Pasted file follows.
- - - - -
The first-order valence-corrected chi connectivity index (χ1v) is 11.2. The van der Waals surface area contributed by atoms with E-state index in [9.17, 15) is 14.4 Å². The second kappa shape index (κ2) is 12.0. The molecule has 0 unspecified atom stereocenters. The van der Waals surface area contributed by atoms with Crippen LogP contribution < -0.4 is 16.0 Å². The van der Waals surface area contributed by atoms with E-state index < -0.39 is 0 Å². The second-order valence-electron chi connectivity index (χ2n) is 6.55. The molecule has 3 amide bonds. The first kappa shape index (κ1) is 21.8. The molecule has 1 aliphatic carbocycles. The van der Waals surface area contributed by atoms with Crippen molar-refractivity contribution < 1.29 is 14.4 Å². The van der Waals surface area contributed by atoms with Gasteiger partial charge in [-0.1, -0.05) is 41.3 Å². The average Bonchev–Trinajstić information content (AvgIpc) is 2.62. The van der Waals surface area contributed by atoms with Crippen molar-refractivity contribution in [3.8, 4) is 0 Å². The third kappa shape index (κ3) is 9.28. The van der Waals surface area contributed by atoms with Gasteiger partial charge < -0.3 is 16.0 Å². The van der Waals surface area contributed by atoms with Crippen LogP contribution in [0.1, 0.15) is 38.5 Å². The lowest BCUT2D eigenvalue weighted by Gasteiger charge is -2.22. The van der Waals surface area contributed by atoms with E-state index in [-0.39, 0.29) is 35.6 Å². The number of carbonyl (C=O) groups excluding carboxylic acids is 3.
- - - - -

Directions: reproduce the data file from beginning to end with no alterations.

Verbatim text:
The first-order valence-corrected chi connectivity index (χ1v) is 11.2. The van der Waals surface area contributed by atoms with E-state index in [9.17, 15) is 14.4 Å². The second kappa shape index (κ2) is 12.0. The molecule has 0 unspecified atom stereocenters. The van der Waals surface area contributed by atoms with Crippen LogP contribution < -0.4 is 16.0 Å². The van der Waals surface area contributed by atoms with E-state index < -0.39 is 0 Å². The second-order valence-electron chi connectivity index (χ2n) is 6.55. The molecule has 3 amide bonds. The first kappa shape index (κ1) is 21.8. The molecule has 1 aliphatic carbocycles. The van der Waals surface area contributed by atoms with Crippen molar-refractivity contribution < 1.29 is 14.4 Å². The van der Waals surface area contributed by atoms with Gasteiger partial charge in [-0.1, -0.05) is 41.3 Å². The average Bonchev–Trinajstić information content (AvgIpc) is 2.62. The van der Waals surface area contributed by atoms with Crippen molar-refractivity contribution in [3.8, 4) is 0 Å². The third kappa shape index (κ3) is 9.28. The van der Waals surface area contributed by atoms with Gasteiger partial charge < -0.3 is 16.0 Å². The van der Waals surface area contributed by atoms with Crippen LogP contribution in [0.1, 0.15) is 38.5 Å². The lowest BCUT2D eigenvalue weighted by Gasteiger charge is -2.22. The van der Waals surface area contributed by atoms with E-state index in [-0.39, 0.29) is 35.6 Å². The number of carbonyl (C=O) groups excluding carboxylic acids is 3.